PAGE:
Binocular Vision Assessment

Interesting Eye Articles

18 October 2018

Binocular vision is normal when both eyes are able to fuse images of the same object together without much effort when looking at both distance and near.

When we switch from viewing a distant object to reading text on a page, our eyes converge in order to avoid double vision. When looking up, down, right or left at a distant object, both our eyes should move in the same direction to keep the images fused. They are four muscles in each eye that controls the eyes movement. These muscles are controlled by nerves. If a problem occurs in any of the nerves and/or any of the muscles it innovates, double vision may occur in some or all positions of gaze.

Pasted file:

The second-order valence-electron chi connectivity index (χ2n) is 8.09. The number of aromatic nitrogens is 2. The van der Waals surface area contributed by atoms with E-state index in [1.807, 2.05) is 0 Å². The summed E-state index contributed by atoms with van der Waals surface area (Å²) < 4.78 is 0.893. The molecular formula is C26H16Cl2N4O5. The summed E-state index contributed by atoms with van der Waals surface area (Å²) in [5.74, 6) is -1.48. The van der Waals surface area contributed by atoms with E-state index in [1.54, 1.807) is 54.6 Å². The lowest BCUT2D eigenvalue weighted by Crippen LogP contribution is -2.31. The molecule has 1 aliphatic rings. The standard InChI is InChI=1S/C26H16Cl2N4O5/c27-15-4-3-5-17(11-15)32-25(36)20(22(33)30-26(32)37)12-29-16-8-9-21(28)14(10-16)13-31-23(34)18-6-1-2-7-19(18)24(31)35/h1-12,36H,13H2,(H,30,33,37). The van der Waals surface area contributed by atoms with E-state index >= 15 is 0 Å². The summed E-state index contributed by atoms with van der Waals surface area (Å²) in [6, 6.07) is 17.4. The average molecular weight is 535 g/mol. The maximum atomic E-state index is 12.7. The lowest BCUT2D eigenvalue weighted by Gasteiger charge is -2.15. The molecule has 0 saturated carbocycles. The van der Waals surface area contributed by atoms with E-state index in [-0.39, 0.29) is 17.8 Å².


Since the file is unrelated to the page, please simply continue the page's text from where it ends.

In some patients, only small deviations from normal may be present allowing good fusion, however a greater effort is needed to obtain fusion causing strain on the muscles of the eyes.

Faulty binocular vision in children may cause amblyopia, commonly known as lazy eyes. Binocular vision problems are associated with myopia progression.

Every eye exam should include some binocular vision testing. Detailed testing should be considered depending on symptoms and earlier testing results.

Binocular testing involves identifying the muscles and/or nerves that contribute to symptoms and sines. Once identified, treatment or self-exercise may be planned to alleviate symptoms.

3D vision is obtained because the eyes are some distance apart and therefore receive the image from a slightly different angle. Brain receives the two different images producing 3D vision. This enables depth perception. 3D vision requires both eyes working together in unison.